CHARLOTTE – While the Panthers offense showed some improvement last Sunday, the defense suffered through its second straight tough week.
With Carolina's offense decimated by injuries and an underrated Baltimore Ravens offense coming to town, the Panthers know that streak most end if they hope to end their losing streak.
"We've got to get stops," defensive end Charles Johnson said. "That's what we get paid to do."
Tampa Bay piled up 421 yards last Sunday, the most allowed by Carolina's defense this season. Carolina gave up a then-season high 408 yards to New Orleans the previous week.
Both New Orleans and Tampa Bay topped 30 points against the Panthers, who hadn't given up more than 30 points since the season opener.
"I think two weeks ago, that bunch (New Orleans) was a pretty talented offensive group, and this bunch (Tampa Bay)," head coach John Fox said. "The opponent has a little something to do with it."
This week's opponent is no different. While the Ravens defense gets most of the headlines, the offense has its share of headliners.
Baltimore, with quarterback Joe Flacco, a trio of talented receivers led by Anquan Boldin as well as dynamic running back Ray Rice, rank 13th in the NFL with 345 yards per game. That's more yards than the Green Bay Packers and the New England Patriots average.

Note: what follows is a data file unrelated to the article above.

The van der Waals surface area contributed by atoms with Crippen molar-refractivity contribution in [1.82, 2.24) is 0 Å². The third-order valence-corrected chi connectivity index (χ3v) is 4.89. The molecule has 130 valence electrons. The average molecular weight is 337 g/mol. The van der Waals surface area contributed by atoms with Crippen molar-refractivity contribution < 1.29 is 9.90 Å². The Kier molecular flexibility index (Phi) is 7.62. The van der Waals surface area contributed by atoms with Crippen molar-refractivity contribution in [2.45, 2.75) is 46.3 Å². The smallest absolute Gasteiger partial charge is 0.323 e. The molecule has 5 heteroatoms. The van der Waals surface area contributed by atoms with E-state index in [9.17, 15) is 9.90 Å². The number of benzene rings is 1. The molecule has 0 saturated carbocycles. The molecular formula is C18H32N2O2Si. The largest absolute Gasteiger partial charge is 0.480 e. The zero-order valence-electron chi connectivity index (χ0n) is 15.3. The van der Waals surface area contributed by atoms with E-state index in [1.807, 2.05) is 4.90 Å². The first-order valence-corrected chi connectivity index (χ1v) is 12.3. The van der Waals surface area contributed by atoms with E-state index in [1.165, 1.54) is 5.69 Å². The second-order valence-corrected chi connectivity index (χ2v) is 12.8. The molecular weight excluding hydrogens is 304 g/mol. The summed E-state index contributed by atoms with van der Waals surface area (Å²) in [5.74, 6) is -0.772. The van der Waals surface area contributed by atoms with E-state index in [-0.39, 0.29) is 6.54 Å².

"He can throw the ball anywhere, plus it helps when you've got a good offensive line and three good receivers," said Johnson, who leads the Panthers with 3.5 sacks. "If I had three good wide receivers, I'd probably be good, too."
The last three quarterbacks the Panthers have faced – reigning Super Bowl MVP Drew Brees and youngsters Sam Bradford and Josh Freeman – have combined to complete 70.7 percent of their passes against the Panthers. Before that, opposing quarterbacks had hit on 55.5 percent.
Over the last two games, Carolina has slipped from fourth in the league in total defense to 14th. In the same period, they've gone from 18th in points allowed to 25th.
The defense's numbers are shaped somewhat by what the offense has – and hasn't – done. With the offense averaging more than three turnovers a game over the first seven games and yielding favorable field position in the process, opposing offenses didn't have to gain many yards to score. That contributed to the Panthers' positive total defense numbers and also helps explain why they ranked so high in total defense but were in the middle of the pack in scoring defense.
But in the last two games, the Panthers have turned the ball over just three times total, meaning opposing offenses have had to travel farther to score.
The cumulative effect of being backed against the wall so many times appears to be hitting the defense like a brick wall. The defense, however, is accepting responsibility while refusing to accept defeat.
"It's a team thing. When we go on the field, no matter how long we're on the field, we should produce regardless of how long we've been on the field," Johnson said. "We've just got to be consistent with it. We can't have a lot of ups and downs, can't have a lot of mistakes that give up points."